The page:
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Historical Background

The federal government has been providing icebreaking services since 1873 when Prince Edward Island stipulated year-round ferry service as a condition for entry into confederation. In the St. Lawrence River valley, annual winter flooding was caused by the formation of ice barriers in the narrow points of the river. In 1904, icebreakers were assigned to break up the ice at strategic locations in the river and keep the ice moving down the deepest channels. A benefit of the flood control activities was the opening of the river to winter navigation, and other than a few exceptional days during severe weather conditions, the river has been kept open year-round as far as Montreal since the late 1950's.

In the early 1920's, regular Arctic patrols by icebreakers during the short summer navigation season were initiated to respond to several needs, including the resupply of isolated outposts and native settlements and also backing up Canadian claims to sovereignty over the Arctic Archipelago.

  [Picture of the Stanley 2 - one of the first icebreakers]

Stanley 2 - one of the first icebreakers


Main Objectives of Icebreaking Program

  • to ensure the provision, operation and maintenance of icebreakers, facilities and services to facilitate the safe and efficient movement of marine traffic through or around ice-covered waters
  • to support marine related activities and other government objectives, including sovereignty in the Canadian Arctic
  • to minimize the effect of flooding caused by ice jams on the upper St. Lawrence River

  [Picture of a modern day icebreaker]

A modern day icebreaker


Mission Statements (Key Result Areas)

The following 8 services are carried out by the Icebreaking Program:

Route Assistance
To escort ships separately or in convoy, to maintain tracks through ice-covered waters and to stand by for escort requests.

Ice Routing and Information Services
To provide ice information and reconnaissance services, and to manage ice operations centres.

Flood Control
To provide flood control in ice-covered waters where the federal government has traditionally accepted responsibility.

Marine Facility and Port Maintenance
To break out ice from wharf faces and harbour approaches in order to increase accessibility to shipping.

Fishing Harbour Breakout
To break out approaches and clear wharf faces in harbours, where the predominant commercial activity is fishing or is directly related to the fishing industry.

Northern Resupply Support
To coordinate the resupply of Northern settlements and military sites in accordance with the Treasury Board mandate.

Research, Development and Survey Support
To support scientific and data collection activities in ice-covered waters.

Sovereignty Support
To support the interests of Canadian sovereignty by maintaining an active presence in the Arctic Region.

  [Picture of the Henry Larsen - another modern day icebreaker]

The Henry Larsen - another modern day icebreaker


Support To Other Programs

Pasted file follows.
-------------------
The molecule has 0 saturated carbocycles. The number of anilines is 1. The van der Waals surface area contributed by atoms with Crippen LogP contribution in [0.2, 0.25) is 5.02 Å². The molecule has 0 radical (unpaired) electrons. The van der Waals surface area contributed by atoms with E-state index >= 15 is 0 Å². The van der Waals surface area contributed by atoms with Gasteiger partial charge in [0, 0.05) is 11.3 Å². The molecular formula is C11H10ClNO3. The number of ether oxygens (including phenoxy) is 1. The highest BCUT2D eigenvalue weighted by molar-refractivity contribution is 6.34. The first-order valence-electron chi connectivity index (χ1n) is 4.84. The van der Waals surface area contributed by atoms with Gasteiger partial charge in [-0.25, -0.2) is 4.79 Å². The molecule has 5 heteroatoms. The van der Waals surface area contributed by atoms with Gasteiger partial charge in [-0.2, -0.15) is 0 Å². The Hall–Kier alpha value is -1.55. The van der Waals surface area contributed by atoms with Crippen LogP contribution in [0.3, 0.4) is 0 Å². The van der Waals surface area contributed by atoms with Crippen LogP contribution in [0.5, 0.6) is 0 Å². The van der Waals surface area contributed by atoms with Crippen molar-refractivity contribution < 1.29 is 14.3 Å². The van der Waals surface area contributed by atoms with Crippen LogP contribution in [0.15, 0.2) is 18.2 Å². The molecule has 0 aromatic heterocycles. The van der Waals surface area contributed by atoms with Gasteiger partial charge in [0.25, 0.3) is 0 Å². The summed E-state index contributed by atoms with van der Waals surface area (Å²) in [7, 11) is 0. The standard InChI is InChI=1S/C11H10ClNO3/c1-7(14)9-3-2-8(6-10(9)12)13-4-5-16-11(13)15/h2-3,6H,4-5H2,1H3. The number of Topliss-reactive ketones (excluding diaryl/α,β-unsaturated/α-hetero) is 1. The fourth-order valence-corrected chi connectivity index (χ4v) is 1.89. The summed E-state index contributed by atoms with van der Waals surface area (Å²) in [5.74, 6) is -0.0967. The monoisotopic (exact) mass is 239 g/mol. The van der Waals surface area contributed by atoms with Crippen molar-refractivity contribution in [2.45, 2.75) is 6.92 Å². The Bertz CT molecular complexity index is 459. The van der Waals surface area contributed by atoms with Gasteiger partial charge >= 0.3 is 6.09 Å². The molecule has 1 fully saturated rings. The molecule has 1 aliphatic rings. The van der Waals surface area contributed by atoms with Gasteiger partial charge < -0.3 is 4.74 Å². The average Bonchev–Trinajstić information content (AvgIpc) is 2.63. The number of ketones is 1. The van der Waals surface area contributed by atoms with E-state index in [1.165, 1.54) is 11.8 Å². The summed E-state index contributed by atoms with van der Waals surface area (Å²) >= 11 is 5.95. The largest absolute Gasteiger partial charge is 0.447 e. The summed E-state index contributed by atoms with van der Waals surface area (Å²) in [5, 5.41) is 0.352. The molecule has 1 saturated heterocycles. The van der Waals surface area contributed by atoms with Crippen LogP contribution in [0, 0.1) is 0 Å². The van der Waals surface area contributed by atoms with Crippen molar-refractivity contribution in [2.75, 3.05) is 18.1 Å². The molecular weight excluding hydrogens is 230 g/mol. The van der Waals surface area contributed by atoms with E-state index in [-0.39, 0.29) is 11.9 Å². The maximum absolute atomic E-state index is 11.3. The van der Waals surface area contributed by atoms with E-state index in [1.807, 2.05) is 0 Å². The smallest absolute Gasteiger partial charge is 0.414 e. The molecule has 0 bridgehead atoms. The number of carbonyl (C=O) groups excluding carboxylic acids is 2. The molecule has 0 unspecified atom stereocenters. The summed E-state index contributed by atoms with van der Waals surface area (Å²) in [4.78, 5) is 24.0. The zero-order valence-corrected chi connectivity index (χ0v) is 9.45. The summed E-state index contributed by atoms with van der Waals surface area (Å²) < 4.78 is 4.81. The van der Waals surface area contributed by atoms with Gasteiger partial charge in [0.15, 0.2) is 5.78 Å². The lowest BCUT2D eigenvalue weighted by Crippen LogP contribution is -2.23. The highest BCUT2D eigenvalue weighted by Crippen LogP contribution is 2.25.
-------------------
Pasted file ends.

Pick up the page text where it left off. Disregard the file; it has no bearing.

In addition to the primary services defined in the previous section, the Canada Coast Guard (CCG) icebreaking vessels provide secondary support to other programs in ice-covered waters where they are often the only vessels capable of responding in those conditions.

Search and Rescue Program
Providing search and rescue (SAR), medevac and emergency assistance where ice coverage requires the attendance of ice-capable ships.

Marine Regulatory Programs (Ship Safety, Emergencies)
Responding to marine oil pollution incidents in ice-covered waters by providing the necessary resources for the department as lead agency in pollution clean-up in the marine environment.

Marine Navigation Services Programs
Placing, lifting or performing routine maintenance on fixed/floating Navaids in ice-covered waters. Resupplying lighthouses and marine installations during the ice season.


Description of CCG Icebreaker Classifications

Ship Type Description Operational Capabilities Example
1500 POLAR ICEBREAKER Year round operations - all Arctic waters. N/A
1400 MEDIUM POLAR ICEBREAKER Year round operations - all Arctic waters. N/A
1300 HEAVY GULF ICEBREAKER Large ship escort in severe Gulf of St. Lawrence and Atlantic ice and weather conditions. Capable of extended season operations through areas of ice zone 6 or less severity. Louis S. St-Laurent
1200 MEDIUM/GULF RIVER ICEBREAKER Large ship escort operations in southern Canadian waters as well as Arctic areas during summer season. Henry Larsen
1100 MAJOR NAVAIDS TENDER/LIGHT ICEBREAKER Buoy handling and medium capacity cargo; small to medium vessel escort in southern Canadian and sub-Arctic waters. Griffon
1050 MEDIUM NAVAIDS TENDER/LIGHT ICEBREAKER Buoy handling, restricted mainly to deck cargo; small to medium vessel escort in moderate ice conditions south of the Arctic. Earl Grey

Information taken from CCG Icebreaking Operations, Levels of Service, January 1993 and CCG Fleet List, April 1996

Images courtesy of the Canadian Coast Guard, Icebreaking division

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